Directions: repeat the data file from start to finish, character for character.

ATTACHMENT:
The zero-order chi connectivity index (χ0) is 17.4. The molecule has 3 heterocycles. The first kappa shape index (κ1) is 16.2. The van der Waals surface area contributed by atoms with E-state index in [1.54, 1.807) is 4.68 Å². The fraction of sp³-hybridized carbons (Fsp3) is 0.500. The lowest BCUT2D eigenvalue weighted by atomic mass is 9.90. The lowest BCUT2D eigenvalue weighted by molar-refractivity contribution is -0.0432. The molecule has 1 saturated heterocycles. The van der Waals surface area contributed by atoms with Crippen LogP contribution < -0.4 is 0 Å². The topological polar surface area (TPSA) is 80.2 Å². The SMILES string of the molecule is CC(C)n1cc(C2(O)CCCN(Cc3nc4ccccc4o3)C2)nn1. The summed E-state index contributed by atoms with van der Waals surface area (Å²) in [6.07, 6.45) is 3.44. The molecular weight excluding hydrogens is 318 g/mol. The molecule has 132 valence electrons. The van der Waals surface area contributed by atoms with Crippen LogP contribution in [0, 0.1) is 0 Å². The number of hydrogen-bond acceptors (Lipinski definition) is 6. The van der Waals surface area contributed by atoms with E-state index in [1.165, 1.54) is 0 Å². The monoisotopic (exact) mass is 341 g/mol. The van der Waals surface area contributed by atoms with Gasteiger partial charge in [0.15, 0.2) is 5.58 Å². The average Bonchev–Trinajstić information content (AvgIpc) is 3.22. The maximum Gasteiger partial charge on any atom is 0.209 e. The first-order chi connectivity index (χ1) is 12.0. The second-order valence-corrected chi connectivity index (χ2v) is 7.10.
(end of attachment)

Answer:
The zero-order chi connectivity index (χ0) is 17.4. The molecule has 3 heterocycles. The first kappa shape index (κ1) is 16.2. The van der Waals surface area contributed by atoms with E-state index in [1.54, 1.807) is 4.68 Å². The fraction of sp³-hybridized carbons (Fsp3) is 0.500. The lowest BCUT2D eigenvalue weighted by atomic mass is 9.90. The lowest BCUT2D eigenvalue weighted by molar-refractivity contribution is -0.0432. The molecule has 1 saturated heterocycles. The van der Waals surface area contributed by atoms with Crippen LogP contribution < -0.4 is 0 Å². The topological polar surface area (TPSA) is 80.2 Å². The SMILES string of the molecule is CC(C)n1cc(C2(O)CCCN(Cc3nc4ccccc4o3)C2)nn1. The summed E-state index contributed by atoms with van der Waals surface area (Å²) in [6.07, 6.45) is 3.44. The molecular weight excluding hydrogens is 318 g/mol. The molecule has 132 valence electrons. The van der Waals surface area contributed by atoms with Crippen LogP contribution in [0, 0.1) is 0 Å². The number of hydrogen-bond acceptors (Lipinski definition) is 6. The van der Waals surface area contributed by atoms with E-state index in [1.165, 1.54) is 0 Å². The monoisotopic (exact) mass is 341 g/mol. The van der Waals surface area contributed by atoms with Gasteiger partial charge in [0.15, 0.2) is 5.58 Å². The average Bonchev–Trinajstić information content (AvgIpc) is 3.22. The maximum Gasteiger partial charge on any atom is 0.209 e. The first-order chi connectivity index (χ1) is 12.0. The second-order valence-corrected chi connectivity index (χ2v) is 7.10.